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Leap Of Faith: Behind The Making Of The ‘Assassin’s Creed’ Movie VR Experience

by John Gaudiosi • December 1st, 2016

 

In mid-October we learned about an upcoming VR experience was in development to accompany the theatrical release of the Assassin’s Creed feature film starring Michael Fassbender (X-Men: Days of Future Past, Inglourious Basterds). As it turns out, the project is a large-scale collaboration between AMD, Alienware, Practical Magic, 20th Century Fox, New Regency, and Ubisoft. Here’s how they made it happen.

The 360-degree experience was filmed by Practical Magic in cooperation with 20th Century Fox and New Regency. The theatrical activation will feature kiosks with Oculus Rift headsets powered by Alienware Aurora PCs using AMD Radeon RX 480 graphics cards.

The five-minute experience promotes the upcoming Ubisoft Films and 20th Century Fox movie starring Michael Fassbender, which opens Dec. 21. Matthew Lewis, CEO and founder of Practical Magic, told UploadVR from the outset the goal was raising the visual quality bar for VR videos.

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Michael Fassbender as Aguilar de Nerha in the Assassin’s Creed film.

“The film Justin Kurzel and Adam Arkapaw shot is beautiful, and we wanted to make sure the VR experience kept up,” Lewis said. “This meant we were going to be building a lot of new production and post-production technology, which is what ended up happening at Practical Magic.”

While the Spanish Inquisition scene in the big budget film was shot on location in Malta, the VR experience was shot in Los Angeles. Lewis said his team went out with drones and scanning equipment to painstakingly scan the set, props, and other elements from the film production in Malta and London.

“Over the course of a few days, we scanned the world of the movie, and took it back with us to Los Angeles,” Lewis said. “We were then able to recreate the set both physically in the art department, and in the computer at extremely high resolution.”

A cast of 50 to 60 people assembled in Los Angeles to bring the Spanish Inquisition to life. Because of the 360-degree nature of the experience, Lewis said a lot of the background talent ended up featured very prominently in the sequence.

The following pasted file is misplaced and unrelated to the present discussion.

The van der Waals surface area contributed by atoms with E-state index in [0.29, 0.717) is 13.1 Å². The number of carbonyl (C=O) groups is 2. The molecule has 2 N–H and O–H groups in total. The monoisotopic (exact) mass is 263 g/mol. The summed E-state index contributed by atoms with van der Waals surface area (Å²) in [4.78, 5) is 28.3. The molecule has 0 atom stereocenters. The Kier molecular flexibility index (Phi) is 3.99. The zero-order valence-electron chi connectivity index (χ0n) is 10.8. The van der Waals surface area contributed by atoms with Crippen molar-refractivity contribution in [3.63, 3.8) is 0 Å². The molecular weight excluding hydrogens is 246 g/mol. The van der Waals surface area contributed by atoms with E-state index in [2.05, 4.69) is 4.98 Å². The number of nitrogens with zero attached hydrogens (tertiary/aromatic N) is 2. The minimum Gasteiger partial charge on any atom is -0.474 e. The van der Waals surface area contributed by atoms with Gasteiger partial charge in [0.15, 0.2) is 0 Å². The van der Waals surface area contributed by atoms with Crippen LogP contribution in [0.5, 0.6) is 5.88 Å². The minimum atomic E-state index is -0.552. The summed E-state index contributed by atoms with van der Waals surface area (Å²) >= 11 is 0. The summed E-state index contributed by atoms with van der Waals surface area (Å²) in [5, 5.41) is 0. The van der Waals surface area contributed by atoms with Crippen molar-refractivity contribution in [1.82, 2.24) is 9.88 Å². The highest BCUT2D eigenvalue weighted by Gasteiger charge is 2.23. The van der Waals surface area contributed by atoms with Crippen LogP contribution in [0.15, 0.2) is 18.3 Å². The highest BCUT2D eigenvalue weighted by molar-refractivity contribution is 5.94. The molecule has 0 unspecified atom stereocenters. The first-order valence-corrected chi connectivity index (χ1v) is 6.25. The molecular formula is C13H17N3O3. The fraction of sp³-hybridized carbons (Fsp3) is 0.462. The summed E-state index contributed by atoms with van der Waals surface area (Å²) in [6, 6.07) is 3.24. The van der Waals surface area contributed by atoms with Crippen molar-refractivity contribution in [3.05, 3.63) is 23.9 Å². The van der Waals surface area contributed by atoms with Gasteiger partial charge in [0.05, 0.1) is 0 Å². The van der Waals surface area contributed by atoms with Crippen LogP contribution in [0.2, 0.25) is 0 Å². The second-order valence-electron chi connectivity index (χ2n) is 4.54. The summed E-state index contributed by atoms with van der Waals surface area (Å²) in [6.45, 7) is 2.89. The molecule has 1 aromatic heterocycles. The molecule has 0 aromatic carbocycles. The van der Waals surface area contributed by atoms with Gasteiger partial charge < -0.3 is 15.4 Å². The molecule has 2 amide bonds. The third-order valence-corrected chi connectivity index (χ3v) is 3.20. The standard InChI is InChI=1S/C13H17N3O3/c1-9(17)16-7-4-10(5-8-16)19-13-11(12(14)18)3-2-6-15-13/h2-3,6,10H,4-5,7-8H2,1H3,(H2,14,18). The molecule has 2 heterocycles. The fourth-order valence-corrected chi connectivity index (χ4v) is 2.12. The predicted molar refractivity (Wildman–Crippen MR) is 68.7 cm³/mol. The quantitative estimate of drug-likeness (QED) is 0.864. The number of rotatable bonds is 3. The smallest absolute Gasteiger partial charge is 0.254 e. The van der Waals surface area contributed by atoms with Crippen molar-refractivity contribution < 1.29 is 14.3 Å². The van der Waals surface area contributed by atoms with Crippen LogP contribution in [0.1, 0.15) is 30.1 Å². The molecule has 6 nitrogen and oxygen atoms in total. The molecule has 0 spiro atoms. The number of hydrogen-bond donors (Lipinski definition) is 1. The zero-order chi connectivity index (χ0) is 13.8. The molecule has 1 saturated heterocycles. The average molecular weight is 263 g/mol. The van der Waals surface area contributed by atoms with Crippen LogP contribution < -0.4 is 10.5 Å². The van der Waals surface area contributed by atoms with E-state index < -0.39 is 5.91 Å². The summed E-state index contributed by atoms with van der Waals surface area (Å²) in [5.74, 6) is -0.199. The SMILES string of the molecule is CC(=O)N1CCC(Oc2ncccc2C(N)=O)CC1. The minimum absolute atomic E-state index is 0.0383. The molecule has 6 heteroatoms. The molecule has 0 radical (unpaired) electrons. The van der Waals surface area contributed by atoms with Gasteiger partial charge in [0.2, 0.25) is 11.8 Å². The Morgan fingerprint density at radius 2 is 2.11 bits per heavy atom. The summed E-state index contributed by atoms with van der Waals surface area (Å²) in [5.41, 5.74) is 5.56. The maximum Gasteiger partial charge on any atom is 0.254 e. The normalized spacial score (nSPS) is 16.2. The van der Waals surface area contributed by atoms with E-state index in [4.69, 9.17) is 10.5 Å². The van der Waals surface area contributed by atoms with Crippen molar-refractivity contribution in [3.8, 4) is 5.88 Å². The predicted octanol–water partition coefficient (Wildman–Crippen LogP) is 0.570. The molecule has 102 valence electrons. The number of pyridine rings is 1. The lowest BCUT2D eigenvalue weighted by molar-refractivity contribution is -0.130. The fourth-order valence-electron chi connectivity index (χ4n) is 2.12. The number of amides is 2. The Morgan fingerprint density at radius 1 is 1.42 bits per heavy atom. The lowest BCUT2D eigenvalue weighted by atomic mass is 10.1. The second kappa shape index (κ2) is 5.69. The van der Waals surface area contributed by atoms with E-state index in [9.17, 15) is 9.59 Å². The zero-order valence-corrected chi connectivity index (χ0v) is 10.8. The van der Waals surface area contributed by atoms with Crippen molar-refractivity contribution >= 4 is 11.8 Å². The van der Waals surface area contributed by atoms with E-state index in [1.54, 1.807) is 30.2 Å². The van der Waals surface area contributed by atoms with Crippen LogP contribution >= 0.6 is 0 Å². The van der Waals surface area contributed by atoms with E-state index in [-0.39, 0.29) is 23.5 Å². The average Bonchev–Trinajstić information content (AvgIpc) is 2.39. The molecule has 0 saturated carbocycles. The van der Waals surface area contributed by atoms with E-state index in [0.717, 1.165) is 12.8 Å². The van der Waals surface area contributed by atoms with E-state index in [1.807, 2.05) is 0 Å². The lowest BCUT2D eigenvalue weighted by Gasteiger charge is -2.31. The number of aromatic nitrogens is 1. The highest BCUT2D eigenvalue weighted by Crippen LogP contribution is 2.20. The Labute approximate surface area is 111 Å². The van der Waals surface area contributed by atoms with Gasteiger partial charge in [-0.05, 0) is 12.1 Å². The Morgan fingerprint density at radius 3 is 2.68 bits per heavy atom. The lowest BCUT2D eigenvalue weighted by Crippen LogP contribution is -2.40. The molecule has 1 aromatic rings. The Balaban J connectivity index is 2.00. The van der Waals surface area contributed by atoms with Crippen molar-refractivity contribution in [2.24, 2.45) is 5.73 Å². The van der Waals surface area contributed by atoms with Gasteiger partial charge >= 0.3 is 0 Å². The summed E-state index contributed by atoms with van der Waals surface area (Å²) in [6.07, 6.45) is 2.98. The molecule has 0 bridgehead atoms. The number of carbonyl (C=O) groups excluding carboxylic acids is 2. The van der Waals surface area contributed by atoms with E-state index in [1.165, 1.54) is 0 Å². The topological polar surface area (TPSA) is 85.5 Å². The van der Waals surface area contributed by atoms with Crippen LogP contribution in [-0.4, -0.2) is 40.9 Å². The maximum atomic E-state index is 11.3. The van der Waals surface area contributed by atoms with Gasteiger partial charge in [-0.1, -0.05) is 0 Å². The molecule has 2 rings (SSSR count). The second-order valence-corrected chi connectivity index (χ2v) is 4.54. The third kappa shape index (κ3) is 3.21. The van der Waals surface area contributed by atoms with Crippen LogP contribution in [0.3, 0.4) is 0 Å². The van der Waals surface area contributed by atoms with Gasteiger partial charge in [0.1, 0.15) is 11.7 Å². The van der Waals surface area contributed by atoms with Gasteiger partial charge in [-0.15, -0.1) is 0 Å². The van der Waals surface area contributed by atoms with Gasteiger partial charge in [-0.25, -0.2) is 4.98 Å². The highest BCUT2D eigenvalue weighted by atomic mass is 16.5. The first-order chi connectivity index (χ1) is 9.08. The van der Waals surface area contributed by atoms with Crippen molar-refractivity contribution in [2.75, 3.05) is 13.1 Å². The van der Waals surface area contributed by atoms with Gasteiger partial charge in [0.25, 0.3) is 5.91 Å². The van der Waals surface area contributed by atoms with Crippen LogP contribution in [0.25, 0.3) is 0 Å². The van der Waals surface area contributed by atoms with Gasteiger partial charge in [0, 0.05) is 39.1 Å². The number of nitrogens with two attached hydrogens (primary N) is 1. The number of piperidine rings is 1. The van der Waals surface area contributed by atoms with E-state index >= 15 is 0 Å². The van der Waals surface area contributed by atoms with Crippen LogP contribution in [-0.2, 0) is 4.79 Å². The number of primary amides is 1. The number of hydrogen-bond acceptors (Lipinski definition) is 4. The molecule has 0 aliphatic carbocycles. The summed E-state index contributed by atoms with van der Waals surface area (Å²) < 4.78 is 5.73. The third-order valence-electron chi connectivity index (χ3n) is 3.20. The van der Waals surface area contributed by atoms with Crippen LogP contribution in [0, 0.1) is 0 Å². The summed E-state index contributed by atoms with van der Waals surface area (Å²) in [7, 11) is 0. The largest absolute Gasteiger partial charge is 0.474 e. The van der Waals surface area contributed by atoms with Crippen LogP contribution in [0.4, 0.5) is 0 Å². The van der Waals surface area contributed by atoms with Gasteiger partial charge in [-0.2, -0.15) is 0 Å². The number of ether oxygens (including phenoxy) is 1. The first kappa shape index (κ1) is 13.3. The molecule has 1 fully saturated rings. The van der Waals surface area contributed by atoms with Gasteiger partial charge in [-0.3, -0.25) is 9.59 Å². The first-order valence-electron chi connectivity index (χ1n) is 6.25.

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The Animus from the original Assassin’s Creed video game.

“There’s action happening all around you,” Lewis said. “If you watch it more than once, you definitely see things you missed the first time that add to the experience. Right at the very beginning, you get a full true 360 view of the Animus — every last inch of it — so you can study it in great detail and see things you might have missed in the movie. It’s a gorgeous set full of props and eye candy, and it’s the same exact set you see in the film.”

Practical Magic produced the show in segments over the course of 2016 in London, Malta, and Practical Magic’s VR studio in Burbank, and it took a laundry list of new technology to pull it off.

“We weren’t happy with any 360 camera rig at all, so almost all of the action was captured using motion control rigs, including some of our own invention,” Lewis said. “We used mostly RED Dragon cameras and shot multiple passes of everything, with a baseline resolution of 6K. The hallway fight scene is actually 26 passes of 6K images composited together covering different angles of the scene. When you see it at full resolution, it feels cinematic — it’s rich, sharp and detailed. The dynamic range is there — it doesn’t feel muddy or overly-compressed. That was hugely important to us. We also really need to call out Litegear, our lighting supplier, who provided literally hundreds of individually controllable LED light fixtures that allowed us to perfectly manage the world light during motion control. We couldn’t have done it without them.”